Councilman on a mission
Program deals knockout punch to abandoned homes, crack houses
“Before we knock down a home, I have to look inside to make sure nobody is in there, and a lot of times I see a table and chairs,” Tastet said. “These homes are sealed up so tight, but somehow people are getting in there to smoke crack or whatever else they want to hide.”
The program began last July when Parish President V.J. St. Pierre was trying to find someone to demolish blighted homes in St. Rose. Ernestine Coleman, who serves as president of the St. Rose Taking Action Reclaiming Territory Civic Association, had already gathered a group of community helpers to pick up trash and pull high weeds, but contacted St. Pierre for help in getting several abandoned homes torn down.
That struck a chord with St. Pierre.
“When I was running for office and riding around the parish, I saw a lot of blighted housing,” St. Pierre said. “When I got into office, I wanted to help clean up those properties.
“When you would look into those abandoned homes, several of them had spoons, syringes and other drug paraphernalia.
Knocking down those homes not only takes drugs out of the area, but it changes the attitude of the entire community.”
Still though, house demolition doesn’t come cheap and is something that a lot of residents can’t afford to pay for.
That is, until Tastet got involved.
“I told Mr. St. Pierre that I would knock down the homes at a discounted rate and it took us two days to clear 11 lots,” Tastet said. “You can really tell a difference in that area today and it looks a lot better than it did only a year ago.”
That gesture soon turned into a unique program that Tastet calls “one of the best the parish has to offer.” Since that time, the program has led to the destruction of 13 more homes all over the parish with six more planned in the next two months. St. Pierre said that there are 150 such homes that he would like to have torn down.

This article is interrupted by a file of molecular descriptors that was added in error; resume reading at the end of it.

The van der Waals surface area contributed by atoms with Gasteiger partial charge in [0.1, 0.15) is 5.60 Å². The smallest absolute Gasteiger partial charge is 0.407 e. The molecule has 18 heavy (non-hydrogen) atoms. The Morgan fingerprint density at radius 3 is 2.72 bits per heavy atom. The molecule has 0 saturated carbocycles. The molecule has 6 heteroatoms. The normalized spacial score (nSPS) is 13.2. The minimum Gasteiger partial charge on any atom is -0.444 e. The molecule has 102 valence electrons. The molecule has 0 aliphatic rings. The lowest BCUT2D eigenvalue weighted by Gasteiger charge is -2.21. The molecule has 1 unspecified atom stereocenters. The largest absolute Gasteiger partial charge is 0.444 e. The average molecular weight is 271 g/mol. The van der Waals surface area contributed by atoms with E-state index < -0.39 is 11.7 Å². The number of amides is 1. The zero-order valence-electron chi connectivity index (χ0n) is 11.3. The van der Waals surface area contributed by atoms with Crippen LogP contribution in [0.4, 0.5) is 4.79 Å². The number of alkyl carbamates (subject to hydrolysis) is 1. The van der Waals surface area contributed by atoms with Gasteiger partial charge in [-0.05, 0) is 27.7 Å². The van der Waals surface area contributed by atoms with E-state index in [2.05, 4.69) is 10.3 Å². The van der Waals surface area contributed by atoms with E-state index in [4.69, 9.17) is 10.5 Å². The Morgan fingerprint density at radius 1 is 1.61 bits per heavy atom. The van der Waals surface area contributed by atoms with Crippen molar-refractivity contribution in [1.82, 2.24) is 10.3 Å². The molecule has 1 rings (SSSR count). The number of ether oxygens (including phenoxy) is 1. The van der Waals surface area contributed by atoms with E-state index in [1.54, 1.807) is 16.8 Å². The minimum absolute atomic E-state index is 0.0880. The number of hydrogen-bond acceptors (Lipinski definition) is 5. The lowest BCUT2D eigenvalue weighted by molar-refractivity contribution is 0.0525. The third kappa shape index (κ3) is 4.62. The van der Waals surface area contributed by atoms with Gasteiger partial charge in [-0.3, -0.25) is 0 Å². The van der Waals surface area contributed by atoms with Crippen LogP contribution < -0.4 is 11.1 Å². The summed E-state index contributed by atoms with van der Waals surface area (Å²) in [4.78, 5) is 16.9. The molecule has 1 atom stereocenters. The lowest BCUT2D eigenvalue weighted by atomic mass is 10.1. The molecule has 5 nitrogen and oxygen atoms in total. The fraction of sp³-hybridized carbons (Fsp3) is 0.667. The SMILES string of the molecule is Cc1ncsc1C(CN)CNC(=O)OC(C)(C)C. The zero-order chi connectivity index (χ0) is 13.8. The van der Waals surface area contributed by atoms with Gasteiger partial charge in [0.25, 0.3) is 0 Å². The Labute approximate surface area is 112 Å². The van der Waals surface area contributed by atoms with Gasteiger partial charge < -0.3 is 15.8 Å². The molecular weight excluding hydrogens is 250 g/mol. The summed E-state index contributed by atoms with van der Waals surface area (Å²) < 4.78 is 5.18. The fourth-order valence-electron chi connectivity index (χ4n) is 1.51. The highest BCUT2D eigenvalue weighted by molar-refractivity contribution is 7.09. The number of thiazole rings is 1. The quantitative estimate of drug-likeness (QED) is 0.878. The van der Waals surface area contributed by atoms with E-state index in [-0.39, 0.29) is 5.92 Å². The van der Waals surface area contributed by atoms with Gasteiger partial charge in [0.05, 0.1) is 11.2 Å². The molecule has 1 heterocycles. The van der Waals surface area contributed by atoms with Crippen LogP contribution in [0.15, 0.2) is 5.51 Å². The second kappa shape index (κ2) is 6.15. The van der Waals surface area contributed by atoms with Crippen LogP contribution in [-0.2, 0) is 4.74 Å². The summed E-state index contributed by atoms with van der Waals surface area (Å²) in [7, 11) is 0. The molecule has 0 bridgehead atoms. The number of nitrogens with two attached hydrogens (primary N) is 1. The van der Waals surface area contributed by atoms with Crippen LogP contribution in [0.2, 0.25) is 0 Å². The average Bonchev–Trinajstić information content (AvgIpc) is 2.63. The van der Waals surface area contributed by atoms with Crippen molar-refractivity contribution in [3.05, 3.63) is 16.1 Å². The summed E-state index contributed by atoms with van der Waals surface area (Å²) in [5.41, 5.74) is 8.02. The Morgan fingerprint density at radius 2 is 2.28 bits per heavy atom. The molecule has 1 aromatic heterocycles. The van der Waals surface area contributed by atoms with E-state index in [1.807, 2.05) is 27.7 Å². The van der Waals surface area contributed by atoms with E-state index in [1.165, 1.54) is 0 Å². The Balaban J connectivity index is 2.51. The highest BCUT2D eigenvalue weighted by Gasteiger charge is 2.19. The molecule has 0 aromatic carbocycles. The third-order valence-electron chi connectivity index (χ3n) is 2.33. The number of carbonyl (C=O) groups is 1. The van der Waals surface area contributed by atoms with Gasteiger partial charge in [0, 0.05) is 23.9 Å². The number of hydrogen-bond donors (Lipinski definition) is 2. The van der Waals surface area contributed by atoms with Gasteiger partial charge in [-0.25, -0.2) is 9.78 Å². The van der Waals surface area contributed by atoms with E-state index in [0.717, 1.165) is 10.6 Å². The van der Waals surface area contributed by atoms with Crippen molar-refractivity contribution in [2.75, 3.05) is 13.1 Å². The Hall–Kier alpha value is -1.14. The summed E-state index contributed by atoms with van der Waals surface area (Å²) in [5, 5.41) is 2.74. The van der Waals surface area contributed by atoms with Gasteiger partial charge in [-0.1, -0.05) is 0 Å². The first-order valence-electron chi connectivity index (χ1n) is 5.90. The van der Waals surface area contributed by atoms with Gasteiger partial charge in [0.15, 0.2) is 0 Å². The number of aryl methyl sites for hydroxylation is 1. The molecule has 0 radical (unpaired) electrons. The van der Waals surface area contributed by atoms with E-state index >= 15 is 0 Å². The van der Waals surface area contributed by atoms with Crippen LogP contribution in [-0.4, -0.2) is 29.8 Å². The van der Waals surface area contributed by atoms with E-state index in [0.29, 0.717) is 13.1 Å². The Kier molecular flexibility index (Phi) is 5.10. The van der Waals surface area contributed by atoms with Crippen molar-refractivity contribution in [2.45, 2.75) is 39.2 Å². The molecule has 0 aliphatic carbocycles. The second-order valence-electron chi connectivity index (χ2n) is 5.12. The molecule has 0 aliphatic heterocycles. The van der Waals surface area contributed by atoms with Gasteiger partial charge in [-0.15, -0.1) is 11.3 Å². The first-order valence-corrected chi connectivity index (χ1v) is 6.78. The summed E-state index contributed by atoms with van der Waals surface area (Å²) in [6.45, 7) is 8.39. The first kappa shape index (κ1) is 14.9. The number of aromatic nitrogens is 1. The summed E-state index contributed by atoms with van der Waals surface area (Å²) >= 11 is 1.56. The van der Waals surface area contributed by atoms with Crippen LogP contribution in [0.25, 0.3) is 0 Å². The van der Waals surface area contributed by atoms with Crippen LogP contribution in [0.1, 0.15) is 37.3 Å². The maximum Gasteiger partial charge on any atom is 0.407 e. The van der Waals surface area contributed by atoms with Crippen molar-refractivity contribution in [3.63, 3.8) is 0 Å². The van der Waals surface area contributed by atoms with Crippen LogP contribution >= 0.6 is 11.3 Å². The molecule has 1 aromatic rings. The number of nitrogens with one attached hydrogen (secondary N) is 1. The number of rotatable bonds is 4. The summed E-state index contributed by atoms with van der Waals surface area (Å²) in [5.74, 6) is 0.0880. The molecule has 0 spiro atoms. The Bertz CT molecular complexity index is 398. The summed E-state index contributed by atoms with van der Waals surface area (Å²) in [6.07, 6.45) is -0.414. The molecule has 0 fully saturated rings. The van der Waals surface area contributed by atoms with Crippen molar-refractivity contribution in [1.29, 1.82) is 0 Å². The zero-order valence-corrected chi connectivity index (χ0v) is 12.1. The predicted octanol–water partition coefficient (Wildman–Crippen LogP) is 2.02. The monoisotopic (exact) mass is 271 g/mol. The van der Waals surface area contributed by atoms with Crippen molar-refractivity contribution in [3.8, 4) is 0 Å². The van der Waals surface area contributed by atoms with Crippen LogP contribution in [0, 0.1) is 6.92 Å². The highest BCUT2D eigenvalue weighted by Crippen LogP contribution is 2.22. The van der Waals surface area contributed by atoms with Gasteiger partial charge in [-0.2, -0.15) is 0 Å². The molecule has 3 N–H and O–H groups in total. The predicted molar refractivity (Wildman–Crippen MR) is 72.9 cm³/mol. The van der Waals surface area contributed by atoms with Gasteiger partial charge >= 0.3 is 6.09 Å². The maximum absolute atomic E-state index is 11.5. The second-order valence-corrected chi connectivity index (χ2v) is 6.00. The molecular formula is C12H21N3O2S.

“It's just great because so many people work together to make this program successful,” Tastet said.
The parish takes care of the permitting process for the home's destruction, and has even lowered the permit fee from $250 to $100 for homeowners who voluntarily want to tear down a blighted property. Tastet handles the machinery that makes the destruction possible, while Jake's Towing offers Tastet a lower than usual rate to tow away debris and also takes away junk cars for free.
“This is a great program and it allows us to give back to the community,” Clint Jacob, of Jake's Towing, said. “Shelley is a great guy and he really cares about the people of St. Charles Parish. Because of him, we are able to help clean up this parish.”
Because of the help he receives from both the parish and Jake’s, Tastet is able to charge a minimal cost to demolish the homes.
“Ninety-five percent of the homes we have knocked down were ones where the person couldn't afford to have it done themselves,” Tastet said. “Many times, these homes have been abandoned for 10 years and the owner has passed away. That means families have to come up with the money to tear down the home, and a lot of times, that's hard to do.”
Tastet makes it easier by only charging $600 to tear down a home and dispose of the debris. Sometimes, Tastet even does the job for half of that cost. Without the program, Tastet said it would cost residents more than $3,500 to do so.
“Typically, it costs about $100 a hour to tear down a home and that process can last 16 hours,” Tastet said. “That's not even including fuel and transportation cost.”
In fact, Tastet's rate is so cheap that he typically loses money on every job.
“It costs $400 just to move my equipment for one day and $50 for fuel for a day,” he said. “And most of the time these projects last a couple of days.”
And on some occasions, Tastet's equipment gets vandalized.
“When I was doing a home in Hahnville, I left my machine overnight and someone broke the glass on the windshield and put sheet rock in the fuel tank,” he said. “That cost me about $500 to $600.”
But even though he loses money on the actual destruction, Tastet said the program offers him something in return.
“I just feel good after I do it,” he said. “Every time I show up to a site I'm greeted with smiles and everyone always wants to bring me food or take me out to eat.”
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